July Thursday 6.
Rougned and Rachmaninoff – creek maxed batters up and out but not over after rains – three-tined fork – two-byte sycamore – Hummel trumpet concerto – concierto – lump sum – 7:11 – Bright View times two, trailers in tow – mow, mow mowyourmoat, meow cat meerkat – Bing! Morning noon &nd night. helicopter: !airport/hospital? Tongue on teeth. Toothpast. Toothpaeste Red J(k)eep moving…a strawberry roan sculpture stationary not Ki Connecticut OkoK. The race is not always to the swift but that’s the ocean right there.
Started day with ominousodometer; that has changed thanks to the power of transmission. Three flying geese. [Artistic license.] Two shoes, black soft soled along Museum road. Windy satiety. WaWa for fuel. What was green has turned purple. Roses and daisies and arrangements delivered. It would be nice to spend a while in Riverfront’s living room. What a fabulous discovery. R. Messina ’88. Are you there? Maxed out on a coff(r)ee at A+Plus Kenhorst: went well with zebra cake I baked this morning at 7. Want to send out an APB for Man Crafts book that is believed returned to library. Upside down sea jelly pretty cool. Flying saucer!
Please allow me to express mu undying enthusiasm for the darling book called “TYPEWRITER” subtitled: the history * the machine * the writers!
Tony Allan and the Shelter Harbor Press have assembled, written, compiled and printed a masterful, informative and pictorially engaging work. It shows both scholarly research and a playful mind on the part of the author. Thank you for creating this book!
The particular book I read was courtesy of the Main library in Reading, Pennsylvania. A book-plate added to the front inside cover pages have added this book is in memory of Jan L. Deelman and “was purchased with funds donated from his estate.”
The book contains a page devoted to the parts of a typewriter, a diagram as nice as some illustrations of the points of a horse that I’ve seen. Only a typewriter has no soft velvety muzzle, although you can write about one with it.
Was especially delighted to learn about holding a Type In. It would be a riot to plan and host one here in Reading. Hold me to it!
A walk this morning at Gring’s Mill to marker 7, the site of the Winters Mill and on to red Bridge and back. Sunshine and blue skies, decent temperature making it a sparkling day. Found a small green candy wrapper with Asian characters, a discarded white facial tissue that had become folded and flattened just enough to forma a pattern much like petals. Checked my balance on the wooden beams of the parcouse. My balance was good.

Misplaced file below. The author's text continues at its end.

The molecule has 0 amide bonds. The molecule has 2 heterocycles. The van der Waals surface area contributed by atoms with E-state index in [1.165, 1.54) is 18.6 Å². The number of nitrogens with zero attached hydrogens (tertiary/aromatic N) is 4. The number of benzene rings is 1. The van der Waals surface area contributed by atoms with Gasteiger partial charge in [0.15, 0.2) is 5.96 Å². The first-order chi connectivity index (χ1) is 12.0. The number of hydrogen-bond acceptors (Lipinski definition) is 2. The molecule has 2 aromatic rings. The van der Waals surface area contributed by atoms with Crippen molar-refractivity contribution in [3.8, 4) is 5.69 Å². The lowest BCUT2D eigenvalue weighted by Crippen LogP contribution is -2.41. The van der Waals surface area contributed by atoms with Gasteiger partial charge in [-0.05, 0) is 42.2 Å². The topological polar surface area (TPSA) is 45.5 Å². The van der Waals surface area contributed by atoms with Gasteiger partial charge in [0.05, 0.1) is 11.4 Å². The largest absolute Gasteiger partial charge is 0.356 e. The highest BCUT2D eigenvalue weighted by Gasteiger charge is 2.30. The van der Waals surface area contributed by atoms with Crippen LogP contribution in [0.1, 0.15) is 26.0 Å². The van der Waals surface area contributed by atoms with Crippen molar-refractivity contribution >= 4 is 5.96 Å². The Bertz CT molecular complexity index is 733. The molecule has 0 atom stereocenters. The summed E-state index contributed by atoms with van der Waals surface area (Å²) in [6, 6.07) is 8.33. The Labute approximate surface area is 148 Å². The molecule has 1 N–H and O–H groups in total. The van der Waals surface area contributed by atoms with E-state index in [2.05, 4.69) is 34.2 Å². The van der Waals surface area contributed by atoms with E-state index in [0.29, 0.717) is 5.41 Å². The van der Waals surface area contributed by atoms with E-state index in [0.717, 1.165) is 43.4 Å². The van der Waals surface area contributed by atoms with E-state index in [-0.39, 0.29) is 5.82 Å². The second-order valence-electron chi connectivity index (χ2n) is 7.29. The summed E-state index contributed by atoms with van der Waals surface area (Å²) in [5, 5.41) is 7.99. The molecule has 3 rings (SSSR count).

Admired the trees. Said hello to some of the walkers and joggers and mothers with children in carriages. On a Wednesday morning, there is light traffic. enough to keep you company without being overcrowded.
Wondered why one sycamore in particular has its trunk forming hard bony protrusions much like some horses’ withers. A glance across the Tulpehocken Creek leads me to think it may have something to do with the telephone pole. The growth of the tree trunk is that direction, at the angle that points that way.
On the fine screenings of the path further up find an oval sticker “Proud to be an American” that looks like the kind a customer may receive at one of the local grocery stores. the stickers come in rolls and the cashiers will give you one or two if you ask.
Near the 6 marker is a metal (stainless?) piece of some kind with a black rubber tip. Ten holes have been made in a row lengthwise. It is a piece from something – to make an adjustment? I left it there.
A splendid pathling composed of black walnut stems. No pen , no paper, no camera, had to measure it with index finer and rely on recollection. At red bridge watched the reflection of the ripples of the creek upon the underside of the bridge and wondered how the two affect each other over time. Beyond that point a couple of squirrels chattered and chased on the trunk of a big tree.
This is the time of year the ash blades fall to the ground. At first these look like fairy oars; as they become weathered and trodden the blades split break up a bot. A bowl of ash blades makes a marvelous fall decoration – just to look at, sift through your finger, hear the very faint rustle of a big collection of them. And the color – neutral and gentle.
On the way back to car, saw a perfect example of the compound leaf of a shagbark hickory. It was in the center of the path lit by sun and was extremely tempted to touch it but did not. Also one very nice Judas tree leaf – heart-shaped; and a locust tree that has grown as large as some sycamores get. You do not see locust trees that large very often.
The one pathling had been disturbed by travelers by the time this writer got back to it. I spent some time thinking about my father William, whose name comes from the German Wilhelm for helmet. He died at age 55 from colon cancer or its complications. The name of his high school yearbook was the Colophon. Reflecting on this made me wonder if it is not only fiber and diet that affect the health of the colon, but also its Ph.